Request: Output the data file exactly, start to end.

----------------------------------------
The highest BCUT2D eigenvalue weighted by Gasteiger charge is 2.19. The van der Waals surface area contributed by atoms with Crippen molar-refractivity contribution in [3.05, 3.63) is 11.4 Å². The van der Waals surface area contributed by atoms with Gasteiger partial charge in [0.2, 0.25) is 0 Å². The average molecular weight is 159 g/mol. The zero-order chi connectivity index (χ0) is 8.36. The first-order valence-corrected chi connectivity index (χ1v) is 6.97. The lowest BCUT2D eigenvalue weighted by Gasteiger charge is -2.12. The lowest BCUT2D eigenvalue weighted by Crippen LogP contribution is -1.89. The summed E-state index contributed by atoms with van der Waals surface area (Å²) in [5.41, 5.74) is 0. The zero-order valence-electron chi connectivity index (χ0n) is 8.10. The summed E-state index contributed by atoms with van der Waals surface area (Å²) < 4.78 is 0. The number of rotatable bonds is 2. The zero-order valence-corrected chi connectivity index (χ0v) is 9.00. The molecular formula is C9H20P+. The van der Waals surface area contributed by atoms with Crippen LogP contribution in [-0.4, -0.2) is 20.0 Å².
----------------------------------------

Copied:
The highest BCUT2D eigenvalue weighted by Gasteiger charge is 2.19. The van der Waals surface area contributed by atoms with Crippen molar-refractivity contribution in [3.05, 3.63) is 11.4 Å². The van der Waals surface area contributed by atoms with Gasteiger partial charge in [0.2, 0.25) is 0 Å². The average molecular weight is 159 g/mol. The zero-order chi connectivity index (χ0) is 8.36. The first-order valence-corrected chi connectivity index (χ1v) is 6.97. The lowest BCUT2D eigenvalue weighted by Gasteiger charge is -2.12. The lowest BCUT2D eigenvalue weighted by Crippen LogP contribution is -1.89. The summed E-state index contributed by atoms with van der Waals surface area (Å²) in [5.41, 5.74) is 0. The zero-order valence-electron chi connectivity index (χ0n) is 8.10. The summed E-state index contributed by atoms with van der Waals surface area (Å²) < 4.78 is 0. The number of rotatable bonds is 2. The zero-order valence-corrected chi connectivity index (χ0v) is 9.00. The molecular formula is C9H20P+. The van der Waals surface area contributed by atoms with Crippen LogP contribution in [-0.4, -0.2) is 20.0 Å².